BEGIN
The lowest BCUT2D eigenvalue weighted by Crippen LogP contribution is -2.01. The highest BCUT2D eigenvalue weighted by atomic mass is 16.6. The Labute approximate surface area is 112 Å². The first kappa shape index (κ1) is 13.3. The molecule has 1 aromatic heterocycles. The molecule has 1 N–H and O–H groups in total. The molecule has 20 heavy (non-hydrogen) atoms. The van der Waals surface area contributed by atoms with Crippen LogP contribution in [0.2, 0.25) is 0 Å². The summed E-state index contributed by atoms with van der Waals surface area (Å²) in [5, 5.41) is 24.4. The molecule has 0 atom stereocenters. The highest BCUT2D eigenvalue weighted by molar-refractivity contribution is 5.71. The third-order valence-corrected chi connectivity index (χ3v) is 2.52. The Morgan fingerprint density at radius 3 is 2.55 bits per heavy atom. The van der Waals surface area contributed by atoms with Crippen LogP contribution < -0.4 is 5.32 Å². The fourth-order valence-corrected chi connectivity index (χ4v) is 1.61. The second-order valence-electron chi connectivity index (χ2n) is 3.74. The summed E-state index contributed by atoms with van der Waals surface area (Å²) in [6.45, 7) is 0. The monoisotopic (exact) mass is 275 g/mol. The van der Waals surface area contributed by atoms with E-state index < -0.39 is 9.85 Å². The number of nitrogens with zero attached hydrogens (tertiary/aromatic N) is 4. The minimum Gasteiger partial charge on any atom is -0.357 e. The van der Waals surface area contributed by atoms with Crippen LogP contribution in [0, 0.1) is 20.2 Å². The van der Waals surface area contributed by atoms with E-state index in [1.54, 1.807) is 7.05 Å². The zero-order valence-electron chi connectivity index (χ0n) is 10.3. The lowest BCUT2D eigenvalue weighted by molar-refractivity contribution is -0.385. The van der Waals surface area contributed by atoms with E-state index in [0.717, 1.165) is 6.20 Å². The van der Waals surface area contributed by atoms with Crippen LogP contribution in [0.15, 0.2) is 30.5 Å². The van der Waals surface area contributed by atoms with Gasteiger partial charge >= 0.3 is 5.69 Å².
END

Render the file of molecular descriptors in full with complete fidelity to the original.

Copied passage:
The lowest BCUT2D eigenvalue weighted by Crippen LogP contribution is -2.01. The highest BCUT2D eigenvalue weighted by atomic mass is 16.6. The Labute approximate surface area is 112 Å². The first kappa shape index (κ1) is 13.3. The molecule has 1 aromatic heterocycles. The molecule has 1 N–H and O–H groups in total. The molecule has 20 heavy (non-hydrogen) atoms. The van der Waals surface area contributed by atoms with Crippen LogP contribution in [0.2, 0.25) is 0 Å². The summed E-state index contributed by atoms with van der Waals surface area (Å²) in [5, 5.41) is 24.4. The molecule has 0 atom stereocenters. The highest BCUT2D eigenvalue weighted by molar-refractivity contribution is 5.71. The third-order valence-corrected chi connectivity index (χ3v) is 2.52. The Morgan fingerprint density at radius 3 is 2.55 bits per heavy atom. The van der Waals surface area contributed by atoms with Crippen LogP contribution < -0.4 is 5.32 Å². The fourth-order valence-corrected chi connectivity index (χ4v) is 1.61. The second-order valence-electron chi connectivity index (χ2n) is 3.74. The summed E-state index contributed by atoms with van der Waals surface area (Å²) in [6.45, 7) is 0. The monoisotopic (exact) mass is 275 g/mol. The van der Waals surface area contributed by atoms with E-state index < -0.39 is 9.85 Å². The number of nitrogens with zero attached hydrogens (tertiary/aromatic N) is 4. The minimum Gasteiger partial charge on any atom is -0.357 e. The van der Waals surface area contributed by atoms with Crippen LogP contribution in [0, 0.1) is 20.2 Å². The van der Waals surface area contributed by atoms with E-state index in [1.54, 1.807) is 7.05 Å². The zero-order valence-electron chi connectivity index (χ0n) is 10.3. The lowest BCUT2D eigenvalue weighted by molar-refractivity contribution is -0.385. The van der Waals surface area contributed by atoms with E-state index in [0.717, 1.165) is 6.20 Å². The van der Waals surface area contributed by atoms with Crippen LogP contribution in [0.15, 0.2) is 30.5 Å². The van der Waals surface area contributed by atoms with Gasteiger partial charge >= 0.3 is 5.69 Å².